Kagoshima = Active Volcano


My favourite moment of our long weekend away to Kagoshima was sitting in a Lawson’s cafe (convenience store) overlooking Mount Sakurajima, which is a large active volcano. Talk turned to volcanoes and fiery deaths. Dan picked up his phone and typed ‘most active volcano in Japan’. The answer: Sakurajima. He looks at me, slightly pale, and says “Well, that’s not good. It’s right THERE!” It took that moment (and the giggles that followed) for us to realise the reality of our nice weekend away; it was one in pursuit of volcanic activity.

Turns out we got to enjoy volcanic activity smells only, as rancid sulpher filled the air. Still, it was an extraordinary visit to Sakurajima island, which is dominated by the towering volcano. On Sunday, with the weather clear, we took a ferry (a very common means of transport for us these days!) to the island. On arrival we realised that we had no means or plan of how to actually travel round. Fortunately, Dan has a Japanese driving licence, so a few confused conversations later, we took off in our hire car.

First stop, we drove to a viewing platform part way up the volcano. You could see for miles across the whole city and up towards the volcano summit. After this we drove to a lava boulder field. This was pretty spectacular! You got a real sense of the force of nature as you could wonder among the lava boulders, ghosts of past eruptions. The sand was a rich black and only a few plants are able to grow in this hostile place.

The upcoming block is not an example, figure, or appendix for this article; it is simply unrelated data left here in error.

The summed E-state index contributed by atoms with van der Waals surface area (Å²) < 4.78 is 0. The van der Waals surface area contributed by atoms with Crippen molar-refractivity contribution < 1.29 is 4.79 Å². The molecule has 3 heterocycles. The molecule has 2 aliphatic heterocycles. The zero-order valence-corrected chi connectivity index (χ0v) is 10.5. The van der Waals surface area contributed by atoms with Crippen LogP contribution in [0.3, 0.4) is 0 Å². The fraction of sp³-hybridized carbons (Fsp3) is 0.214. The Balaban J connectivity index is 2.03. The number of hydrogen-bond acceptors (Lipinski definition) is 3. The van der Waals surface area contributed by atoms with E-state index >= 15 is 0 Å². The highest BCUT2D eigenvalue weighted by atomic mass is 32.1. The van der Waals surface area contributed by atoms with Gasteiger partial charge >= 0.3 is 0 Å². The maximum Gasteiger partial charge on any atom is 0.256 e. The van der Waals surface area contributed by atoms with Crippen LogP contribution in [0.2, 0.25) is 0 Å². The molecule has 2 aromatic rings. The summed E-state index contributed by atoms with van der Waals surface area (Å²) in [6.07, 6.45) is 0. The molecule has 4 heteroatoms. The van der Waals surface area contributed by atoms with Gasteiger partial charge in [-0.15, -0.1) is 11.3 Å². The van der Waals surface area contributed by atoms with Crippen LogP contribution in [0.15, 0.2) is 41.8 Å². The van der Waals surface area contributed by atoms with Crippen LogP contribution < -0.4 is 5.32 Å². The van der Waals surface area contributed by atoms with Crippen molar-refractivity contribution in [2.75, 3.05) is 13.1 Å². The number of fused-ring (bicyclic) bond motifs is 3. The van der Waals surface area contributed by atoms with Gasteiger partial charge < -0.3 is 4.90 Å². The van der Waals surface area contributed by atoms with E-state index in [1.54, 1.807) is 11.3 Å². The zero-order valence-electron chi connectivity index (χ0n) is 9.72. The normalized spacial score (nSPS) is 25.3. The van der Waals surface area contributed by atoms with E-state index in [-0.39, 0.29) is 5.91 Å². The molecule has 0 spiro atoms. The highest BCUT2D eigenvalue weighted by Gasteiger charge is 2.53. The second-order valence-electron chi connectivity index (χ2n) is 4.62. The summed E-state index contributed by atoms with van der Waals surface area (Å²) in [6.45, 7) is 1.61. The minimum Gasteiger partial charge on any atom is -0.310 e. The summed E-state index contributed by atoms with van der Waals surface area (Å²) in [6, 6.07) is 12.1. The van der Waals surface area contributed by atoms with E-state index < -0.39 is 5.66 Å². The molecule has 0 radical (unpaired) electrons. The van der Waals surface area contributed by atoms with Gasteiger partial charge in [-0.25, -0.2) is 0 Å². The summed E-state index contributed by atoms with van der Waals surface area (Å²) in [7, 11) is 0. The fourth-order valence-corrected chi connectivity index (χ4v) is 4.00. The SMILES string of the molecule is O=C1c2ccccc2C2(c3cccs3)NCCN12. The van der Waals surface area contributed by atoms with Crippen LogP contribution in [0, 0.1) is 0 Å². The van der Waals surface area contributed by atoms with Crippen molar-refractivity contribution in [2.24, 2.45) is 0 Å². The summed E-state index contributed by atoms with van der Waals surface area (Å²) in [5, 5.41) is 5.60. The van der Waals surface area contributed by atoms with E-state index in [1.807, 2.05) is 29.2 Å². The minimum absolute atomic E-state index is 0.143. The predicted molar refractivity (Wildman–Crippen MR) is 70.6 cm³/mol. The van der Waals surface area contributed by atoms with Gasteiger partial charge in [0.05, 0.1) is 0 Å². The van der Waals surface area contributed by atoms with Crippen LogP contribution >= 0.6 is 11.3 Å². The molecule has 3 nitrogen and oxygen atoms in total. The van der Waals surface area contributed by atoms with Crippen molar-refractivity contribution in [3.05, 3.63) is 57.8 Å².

We then drove a little further around the volcano to a famous torii shrine gate, which is mostly buried thanks to a large, and unexpected, eruption in 1914. Initially the locals dug the gate out again, but then decided to re-bury it so it could stand as a memorial of the eruption and those it killed. It certainly is a stark reminder. I have stood under many torii shrine gates gazing up at history, but never have I looked down over one. We actually found there was more than one buried gate, later discovering a second in a so called ‘power spot’. Both gates gave us the chance to marvel in wonder at the volcano and the dramatic scenery surrounding us.

We didn’t fit in a full black sand bath, which the resorts by the volcano are famous for. Still, it was a cold day and we managed to find the time for a foot spa. The only issue is that was a foot spa outside, and so ensued a confused state for us both, as out feet were scolded whilst the top of our bodies remained very cold. It was an experience…

I would highly recommend Sakurijima to those that have the chance to travel all the way to the end of Kyushu island! It was a dramatic and powerful experience.

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